Accurately priced properties sell faster and for more

Accurately priced properties sell faster and for more

Estate agents who overprice properties cost sellers £4.3bn

Photo and info courtesy of Which

At Cooper Adams we take property pricing very seriously. We want our clients to sell for the best price but pricing too high can put off buyers. See here on how we price properties - https://cooper-adams.com/blog/valuing-properties

Which say: Estate agents who routinely overvalue properties are potentially leaving many homeowners worse off as they can be forced to make huge price cuts in order to sell their property, a new Which? investigation has found. Which? analysed hundreds of thousands of property sales in England and Wales between September 2015 and 2016, and found that one in five properties (19%) had to be heavily reduced – meaning the initial asking price was reduced by 5% or more before they sold. We calculate that unrealistic and overinflated valuations could be potentially losing sellers as much as £4.3bn, and significantly slowing down the time it takes to sell a property.

Bloated valuations can harm your property profits When you want to sell your home, it may be tempting to choose the estate agent that values your property at the highest price. However, the results of our investigation suggest that while it may seem like agents are doing a favour by trying to get more for your home, the property can end up selling for much less than average. We compared listing prices with sale prices for more than 370,000 properties sold in the 12 months to September 2016 to see which agents had cut the initial asking price of properties in order to sell them. We found that an estimated one in five (19%) of all properties sold in England and Wales had to be reduced by at least 5% in order to sell, which we classified as ‘heavily reduced’ in value. For properties that were not heavily reduced before selling, Which? found that the average listing price was £261,000, before an average sale price of £260,000. For properties that were heavily reduced, the average listing price was £266,000, before an average sale price of £241,000, potentially leaving the seller £20,000 worse off.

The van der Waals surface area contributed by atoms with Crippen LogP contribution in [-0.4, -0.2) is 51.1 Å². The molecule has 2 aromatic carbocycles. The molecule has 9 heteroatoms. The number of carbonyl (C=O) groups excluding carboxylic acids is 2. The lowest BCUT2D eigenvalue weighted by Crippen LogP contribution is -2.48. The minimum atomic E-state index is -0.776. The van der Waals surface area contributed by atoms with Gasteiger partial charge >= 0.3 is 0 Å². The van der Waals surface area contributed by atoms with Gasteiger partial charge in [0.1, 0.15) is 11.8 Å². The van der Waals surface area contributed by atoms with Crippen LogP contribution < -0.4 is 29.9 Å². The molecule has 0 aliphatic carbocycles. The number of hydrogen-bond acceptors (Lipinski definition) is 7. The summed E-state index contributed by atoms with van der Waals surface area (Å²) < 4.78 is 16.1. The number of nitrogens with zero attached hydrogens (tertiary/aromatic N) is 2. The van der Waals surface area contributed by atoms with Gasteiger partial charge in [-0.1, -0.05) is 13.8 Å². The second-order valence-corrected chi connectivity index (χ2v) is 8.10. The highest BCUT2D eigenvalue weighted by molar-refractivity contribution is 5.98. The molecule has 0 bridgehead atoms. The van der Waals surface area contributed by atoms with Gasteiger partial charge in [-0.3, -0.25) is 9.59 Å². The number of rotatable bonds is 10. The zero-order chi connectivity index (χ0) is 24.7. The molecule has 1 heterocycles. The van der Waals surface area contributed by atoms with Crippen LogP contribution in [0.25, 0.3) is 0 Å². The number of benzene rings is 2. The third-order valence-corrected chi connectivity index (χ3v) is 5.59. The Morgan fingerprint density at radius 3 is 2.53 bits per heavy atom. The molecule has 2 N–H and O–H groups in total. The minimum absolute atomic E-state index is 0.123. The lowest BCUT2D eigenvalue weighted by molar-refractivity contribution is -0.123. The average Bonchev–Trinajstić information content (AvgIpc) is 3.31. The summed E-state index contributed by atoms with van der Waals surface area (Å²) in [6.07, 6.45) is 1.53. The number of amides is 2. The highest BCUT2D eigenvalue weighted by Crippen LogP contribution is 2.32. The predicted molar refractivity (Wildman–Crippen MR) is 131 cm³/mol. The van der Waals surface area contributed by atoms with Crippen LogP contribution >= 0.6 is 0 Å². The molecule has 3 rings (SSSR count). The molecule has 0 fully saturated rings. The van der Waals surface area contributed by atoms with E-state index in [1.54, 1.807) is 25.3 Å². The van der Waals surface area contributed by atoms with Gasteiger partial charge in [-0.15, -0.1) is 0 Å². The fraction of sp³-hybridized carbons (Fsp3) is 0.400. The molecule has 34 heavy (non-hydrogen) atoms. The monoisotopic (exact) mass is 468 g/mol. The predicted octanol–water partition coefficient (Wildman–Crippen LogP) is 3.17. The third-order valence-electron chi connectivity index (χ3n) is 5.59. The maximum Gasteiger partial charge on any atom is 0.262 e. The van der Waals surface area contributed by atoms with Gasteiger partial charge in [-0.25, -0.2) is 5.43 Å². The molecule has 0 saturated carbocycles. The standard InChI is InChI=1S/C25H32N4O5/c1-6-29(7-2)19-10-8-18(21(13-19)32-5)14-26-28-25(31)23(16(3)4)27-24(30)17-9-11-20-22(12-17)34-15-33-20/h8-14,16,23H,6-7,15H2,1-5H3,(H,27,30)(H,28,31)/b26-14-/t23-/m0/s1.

We believe that the practice of overinflating the price of a property when it is listed is potentially losing sellers £4.3bn a year. What’s more, this tactic could be slowing down the sale of your home. We found that heavily-reduced properties took on average 64 days longer to sell than all other properties. Which regions saw the most heavy reductions to property prices? There were stark differences in overvaluation across the different regions in England and Wales. In south east England and east of England, only 11% of properties were heavily reduced. In London, 13% of properties were heavily reduced, while 17% were heavily reduced in the south west. However, in both Wales and the north east, more than a third (35%) were heavily reduced. We also found big differences at the local level. 

Photo and info courtesy of Which

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